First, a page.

Choosing a college isn't about cachet, rankings
My guest is Eileen Wilkinson, a college counselor for almost 25 years and former associate director of admissions at Marymount University in Virginia. She has also served as an admissions consultant for major colleges and universities and currently works in education counseling for PrepMatters.
By Eileen Wilkinson
T.S. Eliot opined, “April is the cruelest month,” but I offer in response: Au contraire, my somber friend. As a senior in high school, April can be the coolest month...or the most conflicted month, depending upon your perspective.
If you happen to be fortunate enough to possess acceptances from multiple colleges, don’t waste your time wishing you had been rejected by a few simply to make it easier on yourself.
This is the time to make your decision—in sharp contrast to those anxious months spent hoping that college admissions committees would find you worthy. Admittedly, it now would be tempting to demand that each college write a carefully crafted essay detailing precisely why they would be the perfect fit for you, but I wouldn’t count on that.
My first piece of advice: Throw away your copy of "U.S. News and World Report: Best Colleges."
The prevailing mindset in the Washington metropolitan area seems to be that one must follow the Holy Grail of college rankings in order to make this very personal decision. While I respect the guidance the Report provides in general terms, it cannot provide any real insight into how an individual student will be best served in his or her college years, and if a college meets those criteria.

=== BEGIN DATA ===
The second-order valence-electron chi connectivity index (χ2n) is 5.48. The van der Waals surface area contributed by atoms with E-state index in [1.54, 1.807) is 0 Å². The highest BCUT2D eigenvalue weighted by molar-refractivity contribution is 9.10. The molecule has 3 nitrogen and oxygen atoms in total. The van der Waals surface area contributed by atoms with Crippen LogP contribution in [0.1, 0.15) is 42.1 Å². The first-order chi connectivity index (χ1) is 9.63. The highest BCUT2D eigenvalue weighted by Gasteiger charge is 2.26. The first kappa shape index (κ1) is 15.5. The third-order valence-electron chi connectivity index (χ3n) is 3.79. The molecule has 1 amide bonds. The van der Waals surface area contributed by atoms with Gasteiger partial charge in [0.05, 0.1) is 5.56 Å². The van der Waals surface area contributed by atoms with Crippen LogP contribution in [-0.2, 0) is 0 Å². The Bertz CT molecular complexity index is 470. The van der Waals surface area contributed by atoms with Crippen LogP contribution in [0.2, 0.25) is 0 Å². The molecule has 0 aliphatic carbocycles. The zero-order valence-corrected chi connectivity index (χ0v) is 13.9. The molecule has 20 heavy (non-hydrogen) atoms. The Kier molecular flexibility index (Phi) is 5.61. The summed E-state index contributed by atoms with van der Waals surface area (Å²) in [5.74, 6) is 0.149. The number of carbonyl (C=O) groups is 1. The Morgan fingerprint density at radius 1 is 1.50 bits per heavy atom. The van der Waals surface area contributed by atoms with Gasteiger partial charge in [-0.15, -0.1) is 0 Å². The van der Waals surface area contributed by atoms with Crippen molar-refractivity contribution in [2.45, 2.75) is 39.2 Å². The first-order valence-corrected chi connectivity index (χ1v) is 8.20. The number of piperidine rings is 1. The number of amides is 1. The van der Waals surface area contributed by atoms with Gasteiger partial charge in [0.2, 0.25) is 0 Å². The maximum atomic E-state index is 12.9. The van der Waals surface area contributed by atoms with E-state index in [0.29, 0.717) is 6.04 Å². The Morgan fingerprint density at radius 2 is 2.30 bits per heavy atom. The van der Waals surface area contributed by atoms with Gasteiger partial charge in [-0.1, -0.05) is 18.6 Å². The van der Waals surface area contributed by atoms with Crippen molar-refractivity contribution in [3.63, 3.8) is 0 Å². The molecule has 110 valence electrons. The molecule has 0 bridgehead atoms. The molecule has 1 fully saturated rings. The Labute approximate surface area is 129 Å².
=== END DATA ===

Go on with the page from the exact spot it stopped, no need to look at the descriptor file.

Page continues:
Admittedly, when I visited colleges in northern California last August, I bought Stanford T-shirts for my children, and not the Dominican University apparel available in the bookstore. Dominican is a lovely little college, but it clearly doesn’t have the same cachet that the Stanford brand carries.
I, therefore, fully understand the temptation to be drawn to the most selective college one can get into, but I have to remind myself that this does not always serve the student well. It does not fully take into account where this young person will be able to develop his or her full potential, not only as a student, but also as a person.
As an example, I worked with “George” this past year, helping him craft a college list that would suit him well, which included both “safeties” and a few “reaches.” Fast forward to the March madness of college decisions.
While I was grocery shopping one day, I was greeted with a shriek of recognition as George’s mother raced towards me in the frozen food aisle, overjoyed because George had been admitted to his big reach school. Together we did a brief, but exuberant dance of triumph in front of the frozen waffles, basking in the relief that success brings.
Case closed. Right? Not so fast.
Later in the week, George and his parents sat in my office to discuss his college decision. In his heart, he knew that one of his “safeties” was truly the best fit for him.